The global fight against jungle fever

Achille Sawadogo
3 min readMay 6, 2019
Article by Raymond S., Doctoral Student in Medecine, Burkina Faso

Malaria also called “jungle fever” or rarely “paludism” is an endemic-epidemic, tropical and intertropical parasitic disease. It is characterized by the presence in the body, associated or not with symptomatic manifestations, of a parasite of red blood cells belonging to the genus Plasmodium and transmitted to humans by the female of an Anopheles mosquito. Five species of Plasmodium are responsible for human malaria. These are Plasmodium falciparum, P. malariae, P. vivax and P. Knowlessi. The mortality is mainly due to P. falciparum which is by far the most dangerous species, the most prevalent in the WHO African region, where it was responsible for 99.7% of malaria cases. 2017.

Malaria is one of the oldest diseases of humanity. Monuments of ancient Egypt make reference. It is identified in many manuscripts of Hippocrates and Gallienus. As early as the second century BC, Greeks and Romans made the connection between the presence of these fevers and the proximity of swampy land, hence the word malaria, palu: marsh, and malaria: mal aria (bad air).

In 1630, after the conquest of America, Francisco Lopez noticed that intermittent fevers reacted spectacularly to the taking of Quinquinia bark. In 1820, Pelletier and Coventou discovered quinine and the first antimalarial Pamaquine was synthesized, chloroquine in 1934. The use of insecticide will occur at the end of the Second World War.

Since its inception, the World Health Organisation (WHO) has continued to address this endemic epidemic. In 1957 it launched a massive malaria eradication campaign based on DDT control and chloroquine mass chemoprophylaxis. This was a failure because of mosquito resistance to insecticides, and plasmodium to chloroquine since 1961. The WHO will not admit to being defeated at once. In 1998, a new campaign called “Roll Back Malaria” was started. After two decades, however, malaria remains more accurate than ever, a real public health problem in the world. The WHO estimates in 2017 show that there are 219 million cases of malaria worldwide, most of which (200 million or 92%) have been recorded in the WHO African region. Fifteen countries in sub-Saharan Africa (including Burkina Faso) and India have concentrated almost 80% of the total number of malaria cases in the world. The number of deaths from malaria has been estimated at 435,000 worldwide. Children under 5 years are the most affected with 61% or 266,000 deaths caused by malaria in the world. The WHO African Region is the largest tribe with 93% of malaria-related deaths in 2017. Burkina Faso ranks third with 6% of deaths behind Nigeria (19%) and the Democratic Republic of Congo (11%). %). The WHO is at war against malaria and nearly US $ 3.1 billion has been invested in 2017 for the control and elimination of malaria, including the ¾ directed to the WHO African region. Since May 2015, the World Health Assembly has adopted a new strategy called the global technical strategy against malaria 2016–2030 to overcome this scourge. Already, Paraguay has been certified free of malaria in 2018, and soon the turn of some countries like Algeria, Argentina, Uzbekistan, or even China and El Salvador.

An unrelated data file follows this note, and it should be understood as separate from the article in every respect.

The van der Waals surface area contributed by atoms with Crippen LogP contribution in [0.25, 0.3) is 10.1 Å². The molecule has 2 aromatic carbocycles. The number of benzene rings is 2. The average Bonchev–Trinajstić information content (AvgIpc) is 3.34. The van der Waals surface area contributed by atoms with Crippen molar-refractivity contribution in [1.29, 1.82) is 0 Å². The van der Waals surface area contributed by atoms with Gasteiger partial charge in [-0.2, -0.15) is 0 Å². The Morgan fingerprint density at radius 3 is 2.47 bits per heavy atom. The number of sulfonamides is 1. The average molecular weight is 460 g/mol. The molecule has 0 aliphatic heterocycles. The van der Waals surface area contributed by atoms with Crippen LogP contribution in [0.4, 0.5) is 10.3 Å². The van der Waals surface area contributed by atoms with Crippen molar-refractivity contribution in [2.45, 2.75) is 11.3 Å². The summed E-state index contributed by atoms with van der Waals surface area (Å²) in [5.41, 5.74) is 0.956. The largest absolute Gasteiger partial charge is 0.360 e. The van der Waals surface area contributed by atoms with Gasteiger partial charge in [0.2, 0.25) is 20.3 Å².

In many countries, such as Burkina Faso, the challenges ahead remain enormous. These are inadequate domestic and international funding, the continued emergence of parasite resistance to antimalarial drugs and mosquito resistance to insecticides. In November 2018, a new approach called High burden to high impact was launched by WHO and its partners to put the fight against malaria back on track.

Current research focuses on the development of a vaccine (the RTS-S in experimentation). But until the efficacy and safety of the drug is proven, its marketing authorization granted, it’s in prevention that we must win the bet of this war against malaria: the fight against malaria vectors through long-lasting insecticide-treated mosquito nets LLIN (50% of the population in Africa would have been protected in 2017 through LLINs) as well as preventive and intermittent treatment for pregnant women and children under 5 years of age the chemoprophylaxis of seasonal malaria.

The fight against malaria is far from over here and now. The 2030 deadline for evaluating the global technical strategy against malaria is not far away. So wait to see!

N.B: Article written with the collaboration of Raymond S. (see picture above) a medical doctoral student in final year of studies, Burkina Faso.



Achille Sawadogo

Mandela Washington Fellow, for Young African Leaders — Civic engagement — Development Cooperation, Economist, Project Management skills, Free learner